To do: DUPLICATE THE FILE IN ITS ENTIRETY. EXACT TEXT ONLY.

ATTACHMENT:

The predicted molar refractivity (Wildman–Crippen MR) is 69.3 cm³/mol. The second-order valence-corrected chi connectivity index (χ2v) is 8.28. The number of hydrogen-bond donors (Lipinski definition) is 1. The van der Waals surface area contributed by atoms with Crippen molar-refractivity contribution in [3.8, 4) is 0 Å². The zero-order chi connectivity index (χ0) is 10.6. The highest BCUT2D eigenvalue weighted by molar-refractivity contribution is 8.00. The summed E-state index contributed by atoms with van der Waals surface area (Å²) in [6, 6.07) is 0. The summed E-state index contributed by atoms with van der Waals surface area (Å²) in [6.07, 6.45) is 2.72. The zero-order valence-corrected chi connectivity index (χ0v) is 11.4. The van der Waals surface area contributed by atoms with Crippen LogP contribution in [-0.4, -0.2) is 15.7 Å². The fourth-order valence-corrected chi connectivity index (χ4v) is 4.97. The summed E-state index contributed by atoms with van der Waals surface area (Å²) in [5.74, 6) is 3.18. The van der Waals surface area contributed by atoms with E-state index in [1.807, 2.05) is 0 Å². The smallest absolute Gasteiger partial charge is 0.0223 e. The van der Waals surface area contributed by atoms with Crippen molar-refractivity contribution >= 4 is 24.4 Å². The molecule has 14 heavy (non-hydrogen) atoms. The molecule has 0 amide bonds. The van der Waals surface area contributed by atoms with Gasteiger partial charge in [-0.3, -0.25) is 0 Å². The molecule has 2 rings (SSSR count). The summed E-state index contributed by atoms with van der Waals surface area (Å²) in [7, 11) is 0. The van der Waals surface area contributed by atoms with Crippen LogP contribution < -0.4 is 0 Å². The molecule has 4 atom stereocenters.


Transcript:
The predicted molar refractivity (Wildman–Crippen MR) is 69.3 cm³/mol. The second-order valence-corrected chi connectivity index (χ2v) is 8.28. The number of hydrogen-bond donors (Lipinski definition) is 1. The van der Waals surface area contributed by atoms with Crippen molar-refractivity contribution in [3.8, 4) is 0 Å². The zero-order chi connectivity index (χ0) is 10.6. The highest BCUT2D eigenvalue weighted by molar-refractivity contribution is 8.00. The summed E-state index contributed by atoms with van der Waals surface area (Å²) in [6, 6.07) is 0. The summed E-state index contributed by atoms with van der Waals surface area (Å²) in [6.07, 6.45) is 2.72. The zero-order valence-corrected chi connectivity index (χ0v) is 11.4. The van der Waals surface area contributed by atoms with Crippen LogP contribution in [-0.4, -0.2) is 15.7 Å². The fourth-order valence-corrected chi connectivity index (χ4v) is 4.97. The summed E-state index contributed by atoms with van der Waals surface area (Å²) in [5.74, 6) is 3.18. The van der Waals surface area contributed by atoms with E-state index in [1.807, 2.05) is 0 Å². The smallest absolute Gasteiger partial charge is 0.0223 e. The van der Waals surface area contributed by atoms with Crippen molar-refractivity contribution >= 4 is 24.4 Å². The molecule has 14 heavy (non-hydrogen) atoms. The molecule has 0 amide bonds. The van der Waals surface area contributed by atoms with Gasteiger partial charge in [-0.3, -0.25) is 0 Å². The molecule has 2 rings (SSSR count). The summed E-state index contributed by atoms with van der Waals surface area (Å²) in [7, 11) is 0. The van der Waals surface area contributed by atoms with Crippen LogP contribution < -0.4 is 0 Å². The molecule has 4 atom stereocenters.